Monday, January 23, 2012

Binge drinking is bigger problem than previously thought

“It takes only one drink to get me drunk. The trouble is, I can't remember if it's the thirteenth or the fourteenth.”
-George Burns
Anyone who has attended college has most likely observed (or even participated in) binge drinking. The Centers for Disease Control and Prevention (CDC) defines binge drinking as consuming at least four drinks for women (five+ for men) on one occasion. More than 38 million U.S. adults binge drink an average of four times a month and frequently they don't stop at the 4-5 drink threshold. The binge average is now eight drinks according to a new Vital Signs report.  And it's not just the young adults (ages 18–34). There are drinkers age 65 and older who binge on average five to six times a month.

The CDC reports binge drinking is more common among household incomes of $75,000 or more, but households earning less than $25,000 drink more in one sitting (eight to nine drinks). Adult binge drinking is most common in the Midwest, New England, the District of Columbia, Alaska and Hawaii, the report said. However, binge drinkers consume more drinks in the southern part of the Mountain states (Arizona, Nevada, New Mexico, and Utah), the Midwest, and some states where binge drinking is less common – including Louisiana, Mississippi and South Carolina.

Binge drinkers put themselves and others at risk for many health and social problems, including car crashes, other unintentional injuries, violence, liver disease, certain cancers, heart disease, sexually transmitted diseases, and both unintended and alcohol–exposed pregnancies.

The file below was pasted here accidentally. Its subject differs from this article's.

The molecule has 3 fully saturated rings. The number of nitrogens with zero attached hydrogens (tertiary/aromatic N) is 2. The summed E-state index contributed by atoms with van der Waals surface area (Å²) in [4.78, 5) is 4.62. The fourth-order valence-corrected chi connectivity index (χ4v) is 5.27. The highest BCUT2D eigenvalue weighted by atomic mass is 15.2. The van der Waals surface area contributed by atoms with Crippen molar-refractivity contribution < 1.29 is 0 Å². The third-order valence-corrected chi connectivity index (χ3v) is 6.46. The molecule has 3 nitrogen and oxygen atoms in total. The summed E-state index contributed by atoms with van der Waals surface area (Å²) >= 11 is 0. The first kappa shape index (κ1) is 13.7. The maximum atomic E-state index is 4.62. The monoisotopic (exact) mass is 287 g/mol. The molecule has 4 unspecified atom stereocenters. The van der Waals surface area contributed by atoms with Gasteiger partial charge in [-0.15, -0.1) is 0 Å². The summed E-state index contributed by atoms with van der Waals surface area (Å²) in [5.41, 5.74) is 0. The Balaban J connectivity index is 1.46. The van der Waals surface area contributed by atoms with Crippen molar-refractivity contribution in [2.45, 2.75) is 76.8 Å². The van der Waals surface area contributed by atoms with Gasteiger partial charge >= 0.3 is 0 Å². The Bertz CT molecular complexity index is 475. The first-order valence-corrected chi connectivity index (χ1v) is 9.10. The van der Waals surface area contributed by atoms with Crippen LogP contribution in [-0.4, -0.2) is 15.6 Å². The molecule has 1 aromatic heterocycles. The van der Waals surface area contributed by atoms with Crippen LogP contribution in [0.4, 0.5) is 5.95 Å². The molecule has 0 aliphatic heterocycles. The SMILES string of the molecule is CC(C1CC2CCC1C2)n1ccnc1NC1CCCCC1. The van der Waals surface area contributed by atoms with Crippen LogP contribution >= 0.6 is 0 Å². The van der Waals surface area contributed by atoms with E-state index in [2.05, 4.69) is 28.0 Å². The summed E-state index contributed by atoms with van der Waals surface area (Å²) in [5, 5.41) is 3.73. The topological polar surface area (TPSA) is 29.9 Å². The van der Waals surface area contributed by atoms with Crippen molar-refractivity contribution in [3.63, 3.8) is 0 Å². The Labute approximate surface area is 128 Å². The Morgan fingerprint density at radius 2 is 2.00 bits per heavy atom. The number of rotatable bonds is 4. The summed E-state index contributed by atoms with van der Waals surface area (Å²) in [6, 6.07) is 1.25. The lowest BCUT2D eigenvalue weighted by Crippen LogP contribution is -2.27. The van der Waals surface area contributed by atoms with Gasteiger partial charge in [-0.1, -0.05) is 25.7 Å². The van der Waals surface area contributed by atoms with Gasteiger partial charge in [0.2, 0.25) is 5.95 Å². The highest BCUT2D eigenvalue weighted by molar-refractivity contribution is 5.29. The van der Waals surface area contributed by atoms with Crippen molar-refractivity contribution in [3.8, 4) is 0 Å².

Drinking too much causes more than 80,000 deaths in the United States each year, making it the third leading preventable cause of death. Over half of these deaths result from injuries that disproportionately involve young people.

“Binge drinking by adults has a huge public health impact, and influences the drinking behavior of underage youth by the example it sets,” said Substance Abuse and Mental Health Services Administrator Pamela S. Hyde. “We need to reduce binge drinking by adults to prevent the immediate and long–term effects it has on the health of adults and youth.”

Bottom Line

For more information about binge drinking and how to prevent this dangerous behavior, visit the CDC’s Alcohol and Public Health website at Members of the public who are concerned about their own or someone else's binge drinking can call 1–800–662–HELP to receive assistance from the national Drug and Alcohol Treatment Referral Routing Service.

For state–specific estimates of alcohol–related deaths and years of potential life lost by condition, visit the Alcohol–Related Disease Impact system at

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